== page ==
James Brown on Racism & Music Biz [VIDEO]

This entertaining and touching out-take from Jon Alpert's doc on the music industry have James Brown and a young Al Sharpton dishing on the music industry and its treatment of a talented and intelligent black man.

Freeze frame:

JON ALPERT: Tell us the story. What happened? And this is something that everybody might be interested in knowing about. You tried to become independent, what happened?

JAMES BROWN: The system crushed me.

JON ALPERT: Give me some examples.

JAMES BROWN: Well, no one, I couldn't get into television, I couldn’t get into movies. The record company was cutting my records up, and wouldn't promote ‘em, and wouldn’t even send ‘em out. Why did all the black-owned record companies fold? Why? Because they were forced out by the big ones. Every one. And not just the black owned ones, all the small--I think you got two independents right now. A good friend of mine, Henry Stone, in Miami, Tone Records, he's being forced out. He's a good friend of mine, you know, forced him out. And he's not black, he's jewish, but he's being forced out. Name an independent record company? You name one.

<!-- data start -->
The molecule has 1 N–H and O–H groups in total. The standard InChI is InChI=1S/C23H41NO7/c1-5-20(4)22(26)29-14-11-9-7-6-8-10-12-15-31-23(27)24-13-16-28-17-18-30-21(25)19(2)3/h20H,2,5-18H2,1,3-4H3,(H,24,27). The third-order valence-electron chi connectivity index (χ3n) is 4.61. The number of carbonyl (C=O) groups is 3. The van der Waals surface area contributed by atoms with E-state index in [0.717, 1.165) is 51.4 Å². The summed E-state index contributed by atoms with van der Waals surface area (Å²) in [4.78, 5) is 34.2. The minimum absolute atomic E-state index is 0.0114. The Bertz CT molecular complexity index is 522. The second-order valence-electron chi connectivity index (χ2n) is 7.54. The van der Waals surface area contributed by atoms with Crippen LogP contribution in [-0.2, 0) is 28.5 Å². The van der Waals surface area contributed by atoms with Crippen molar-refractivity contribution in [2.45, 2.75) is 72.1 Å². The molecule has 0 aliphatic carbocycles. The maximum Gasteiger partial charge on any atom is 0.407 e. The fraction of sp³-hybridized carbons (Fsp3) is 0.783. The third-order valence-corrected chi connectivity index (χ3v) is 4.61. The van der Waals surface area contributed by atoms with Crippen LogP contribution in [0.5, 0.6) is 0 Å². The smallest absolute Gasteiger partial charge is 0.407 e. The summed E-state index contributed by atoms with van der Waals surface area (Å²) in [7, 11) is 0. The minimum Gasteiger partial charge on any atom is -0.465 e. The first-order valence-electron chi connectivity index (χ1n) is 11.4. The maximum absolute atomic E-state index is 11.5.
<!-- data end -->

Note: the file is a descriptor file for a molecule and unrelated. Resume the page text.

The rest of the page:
JON ALPERT: Is there one?

JAMES BROWN: That's what you’re saying, is there one? But when you were a little kid running around, James Brown. There was 300,000. There's not any now.

JON ALPERT: So if you're independent, you can't get records out?

JAMES BROWN: Not a one.

JON ALPERT: And how about if you’re independent, can you get on the radio?

JAMES BROWN: Independent, nada.

JON ALPERT: Let’s say you walked in with a tape?

JAMES BROWN: No. Never get it on...

Full transcript HERE.

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